Hello, my name is***** and I have over 20 years of experience as a veterinarian. I am sorry to hear that Daddy is drooling, gagging, losing weight and having a hard time eating.
Drooling can be related to eating something bitter (a bug or plant) or bad tasting, having something caught between his teeth or stuck to his hard palate (roof of his mouth), or nausea.
Mouth pain due to tooth and gum disease, a mass in his mouth, or organ failure with secondary nausea are other possibilities since he has been having problems long enough to lose weight.
I would look closely into his mouth if you can to see if you can see redness, ulcers or anything caught.
If he has been sneezing and you see any redness or ulcers some upper respiratory infections, like Calici Virus, can also cause ulcers and these are painful, so they do cause drooling and gagging. A respiratory infection is definitely a possibility in a cat that is excessively drooling and feral, coming into contact with lots of other cats. Look for ulcers inside of his mouth, such as on his tongue and hard palate (roof of his mouth). If he has them the ulcers could be caused by Calici virus, which is an upper respiratory virus that can cause ulcers and joint pain as well.
Some cats get sicker than others and young, healthy adult cats seem to tolerate a respiratory infection and fight them off better than very young kittens or older cats. An upper respiratory infection in cats is just like a cold in you and I, and these are commonly caused by a virus. These are easily caught by breathing in virus particles in the air from a sneeze or nasal or eye discharge.
You can help him feel better by adding warm water to his food to make it smell more (they don't eat if they cannot smell) as well as making it easier to chew and swallow.
Also the more fluids he gets the better. Offer tuna juice, low salt chicken broth, run the tap if he likes to drink out of the sink. With the amount of drooling he is doing dehydration is a real concern.
If he will come indoors take him into the bathroom with you if you run a hot bath or shower as the steam will soothe his sore throat and airways.
If his nose become very congested you can use sterile saline to loosen the thick mucous and remove it. He won't like it but it will help him breathe and be able to smell food better. You can also use sterile saline to remove eye mucous if it accumulates.
You can use Chlorhexidene oral rinses (like CET rinse) on the ulcers to keep them from getting infected by bacteria secondarily and keep them from becoming crusty and more uncomfortable.
Some lethargy is understandable, give him a safe place to rest as he needs rest to get better.
If he runs a high fever (more than 104F), has a green or yellow nasal or eye discharge, stops eating even with coaxing and clearing his nose and eyes, or starts coughing or having difficulty breathing then he needs a veterinary exam. Not an emergency as long as he is eating but soon if he isn't eating or has a green or yellow nasal or eye discharge.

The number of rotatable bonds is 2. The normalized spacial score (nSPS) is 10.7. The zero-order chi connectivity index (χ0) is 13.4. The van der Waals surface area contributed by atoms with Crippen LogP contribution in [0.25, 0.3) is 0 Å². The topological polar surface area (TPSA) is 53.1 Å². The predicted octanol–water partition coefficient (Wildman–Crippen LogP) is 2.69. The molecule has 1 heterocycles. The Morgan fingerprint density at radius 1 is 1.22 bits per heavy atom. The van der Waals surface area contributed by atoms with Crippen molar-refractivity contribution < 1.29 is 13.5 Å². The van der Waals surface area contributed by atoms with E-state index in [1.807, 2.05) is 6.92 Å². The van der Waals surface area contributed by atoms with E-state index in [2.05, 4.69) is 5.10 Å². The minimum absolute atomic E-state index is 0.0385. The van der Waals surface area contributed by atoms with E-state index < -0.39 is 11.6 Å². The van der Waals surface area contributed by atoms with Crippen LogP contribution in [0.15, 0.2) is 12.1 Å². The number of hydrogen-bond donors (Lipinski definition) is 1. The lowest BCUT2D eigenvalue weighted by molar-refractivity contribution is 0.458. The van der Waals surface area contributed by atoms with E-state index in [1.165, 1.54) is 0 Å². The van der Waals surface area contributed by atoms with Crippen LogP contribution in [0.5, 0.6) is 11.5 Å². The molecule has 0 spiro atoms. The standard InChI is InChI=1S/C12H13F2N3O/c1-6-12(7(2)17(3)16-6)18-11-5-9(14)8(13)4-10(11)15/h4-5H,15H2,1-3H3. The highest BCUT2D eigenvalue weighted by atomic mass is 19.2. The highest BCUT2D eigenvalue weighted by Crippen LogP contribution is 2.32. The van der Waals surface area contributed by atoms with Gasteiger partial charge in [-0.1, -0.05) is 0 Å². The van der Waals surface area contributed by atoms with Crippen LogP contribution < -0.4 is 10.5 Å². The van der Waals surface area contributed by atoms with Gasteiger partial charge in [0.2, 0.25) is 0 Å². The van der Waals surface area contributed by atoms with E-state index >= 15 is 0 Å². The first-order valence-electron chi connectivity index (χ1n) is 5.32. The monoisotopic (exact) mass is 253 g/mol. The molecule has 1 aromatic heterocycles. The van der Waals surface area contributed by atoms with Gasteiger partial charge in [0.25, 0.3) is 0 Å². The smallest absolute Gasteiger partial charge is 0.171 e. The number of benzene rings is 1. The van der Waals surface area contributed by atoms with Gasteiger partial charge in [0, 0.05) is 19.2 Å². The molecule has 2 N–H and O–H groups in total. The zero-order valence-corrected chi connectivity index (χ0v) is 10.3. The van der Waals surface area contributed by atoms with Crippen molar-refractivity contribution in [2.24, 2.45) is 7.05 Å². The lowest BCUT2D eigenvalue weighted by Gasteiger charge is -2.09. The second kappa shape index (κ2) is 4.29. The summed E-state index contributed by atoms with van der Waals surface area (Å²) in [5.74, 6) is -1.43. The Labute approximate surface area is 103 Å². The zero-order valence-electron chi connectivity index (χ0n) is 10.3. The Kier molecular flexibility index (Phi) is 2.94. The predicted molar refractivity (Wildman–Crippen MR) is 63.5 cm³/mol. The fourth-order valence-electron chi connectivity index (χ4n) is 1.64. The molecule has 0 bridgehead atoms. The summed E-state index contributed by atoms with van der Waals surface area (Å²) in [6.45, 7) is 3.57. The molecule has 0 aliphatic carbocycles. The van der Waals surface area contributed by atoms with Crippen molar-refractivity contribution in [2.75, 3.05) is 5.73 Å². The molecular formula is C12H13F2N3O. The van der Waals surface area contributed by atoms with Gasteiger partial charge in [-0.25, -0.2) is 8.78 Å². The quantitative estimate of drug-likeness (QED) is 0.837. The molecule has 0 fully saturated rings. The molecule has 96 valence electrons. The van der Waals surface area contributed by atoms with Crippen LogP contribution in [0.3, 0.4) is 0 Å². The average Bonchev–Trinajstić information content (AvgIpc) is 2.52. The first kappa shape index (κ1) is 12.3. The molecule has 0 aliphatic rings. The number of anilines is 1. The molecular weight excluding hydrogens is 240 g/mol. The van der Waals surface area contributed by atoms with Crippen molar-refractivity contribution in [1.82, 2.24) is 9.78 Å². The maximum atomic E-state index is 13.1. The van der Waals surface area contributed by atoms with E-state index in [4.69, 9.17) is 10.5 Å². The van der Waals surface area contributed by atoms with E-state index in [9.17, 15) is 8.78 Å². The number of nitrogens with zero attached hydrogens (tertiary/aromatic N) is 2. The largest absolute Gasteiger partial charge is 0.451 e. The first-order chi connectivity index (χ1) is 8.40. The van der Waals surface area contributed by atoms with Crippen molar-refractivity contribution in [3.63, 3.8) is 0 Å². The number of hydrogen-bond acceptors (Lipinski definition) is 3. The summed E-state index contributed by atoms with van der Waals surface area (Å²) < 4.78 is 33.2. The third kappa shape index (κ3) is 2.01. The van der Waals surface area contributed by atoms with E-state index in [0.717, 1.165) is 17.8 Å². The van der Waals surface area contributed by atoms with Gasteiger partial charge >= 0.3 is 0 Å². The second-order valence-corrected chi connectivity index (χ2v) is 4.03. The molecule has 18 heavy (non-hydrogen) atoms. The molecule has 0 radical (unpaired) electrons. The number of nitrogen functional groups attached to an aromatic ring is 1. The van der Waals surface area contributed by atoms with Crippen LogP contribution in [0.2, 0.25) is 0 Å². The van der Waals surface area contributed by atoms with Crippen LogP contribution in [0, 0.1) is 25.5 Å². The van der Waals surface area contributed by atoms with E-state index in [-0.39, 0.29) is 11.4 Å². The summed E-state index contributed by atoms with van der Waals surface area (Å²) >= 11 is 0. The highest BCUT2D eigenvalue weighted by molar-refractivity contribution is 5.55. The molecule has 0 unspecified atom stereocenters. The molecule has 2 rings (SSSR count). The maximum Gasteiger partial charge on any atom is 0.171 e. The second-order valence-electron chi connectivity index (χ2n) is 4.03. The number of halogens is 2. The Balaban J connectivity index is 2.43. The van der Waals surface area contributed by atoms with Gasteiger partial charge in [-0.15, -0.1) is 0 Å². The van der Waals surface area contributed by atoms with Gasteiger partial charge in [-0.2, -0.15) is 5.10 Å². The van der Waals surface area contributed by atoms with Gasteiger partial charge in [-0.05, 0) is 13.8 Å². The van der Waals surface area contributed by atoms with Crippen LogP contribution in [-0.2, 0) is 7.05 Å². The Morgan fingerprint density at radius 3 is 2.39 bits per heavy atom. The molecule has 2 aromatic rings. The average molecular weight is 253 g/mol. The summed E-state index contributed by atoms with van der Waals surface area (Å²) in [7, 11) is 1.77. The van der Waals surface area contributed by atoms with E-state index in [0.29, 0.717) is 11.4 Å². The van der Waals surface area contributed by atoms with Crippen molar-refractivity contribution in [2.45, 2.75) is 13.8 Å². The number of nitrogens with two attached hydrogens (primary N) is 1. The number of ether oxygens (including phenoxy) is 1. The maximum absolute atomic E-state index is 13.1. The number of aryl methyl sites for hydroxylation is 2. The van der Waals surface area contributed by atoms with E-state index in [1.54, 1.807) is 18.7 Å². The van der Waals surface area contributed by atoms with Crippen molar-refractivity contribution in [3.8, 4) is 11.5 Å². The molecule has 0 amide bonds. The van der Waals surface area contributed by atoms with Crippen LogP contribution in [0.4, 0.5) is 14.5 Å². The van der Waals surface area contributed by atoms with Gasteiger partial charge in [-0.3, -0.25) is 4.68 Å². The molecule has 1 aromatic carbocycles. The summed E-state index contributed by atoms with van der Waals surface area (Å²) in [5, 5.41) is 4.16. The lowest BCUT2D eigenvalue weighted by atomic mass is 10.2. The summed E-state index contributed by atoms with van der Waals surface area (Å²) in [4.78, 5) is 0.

If his extreme drooling continues then he probably needs fluid therapy and pain medication from a veterinarian.
Sometimes these upper airway infections turn into pneumonia so that's what we need to guard against. In most cases antibiotics aren't needed and can contribute to a decrease in appetite so I don't tend to prescribe them unless I feel there is evidence of a secondary bacterial component. These include a green or yellow eye or nasal discharge, evidence of pneumonia upon listening to their lungs or an infection that lingers beyond the normal 7 to 10 days.
I highly recommend testing him for feline leukemia and feline immunodeficiency viruses if his respiratory infection symptoms linger. These immunosuppressive viruses will make a simple infection much worse as they stop the immune system from fighting infections the way it was designed to do. If he isn't much better in 7 to 10 days she needs a veterinary visit.
Here is a link if you want to read more about Calici virus: http://www.pet360.com/cat/health/calicivirus-in-cats/42gJj403b0idm8v6BjfOiA
Lastly he may be losing weight and drooling due to an immune system that is over-reacting to the bacteria in his mouth leading to an autoimmune type reaction to the enamel and the plaque on his teeth called lymphocytic/plasmacytic gingivitis stomatitis. I understand that he is young but this disease process can show up in cats as young as 4-6 months.
Treatment if caught early on is a thorough cleaning of the teeth, extraction of those teeth that are damaged and scrupulous aftercare of antibiotocs, oral rinses, and brushing for life. If the cat continues to have pain then extraction of all of the teeth behind the canine teeth (the long teeth at the corners of the mouth) is needed. Being an outdoor, feral fellow I realize that this would not be a good scenario for him, but it is possible.
Let me know if you have any further questions.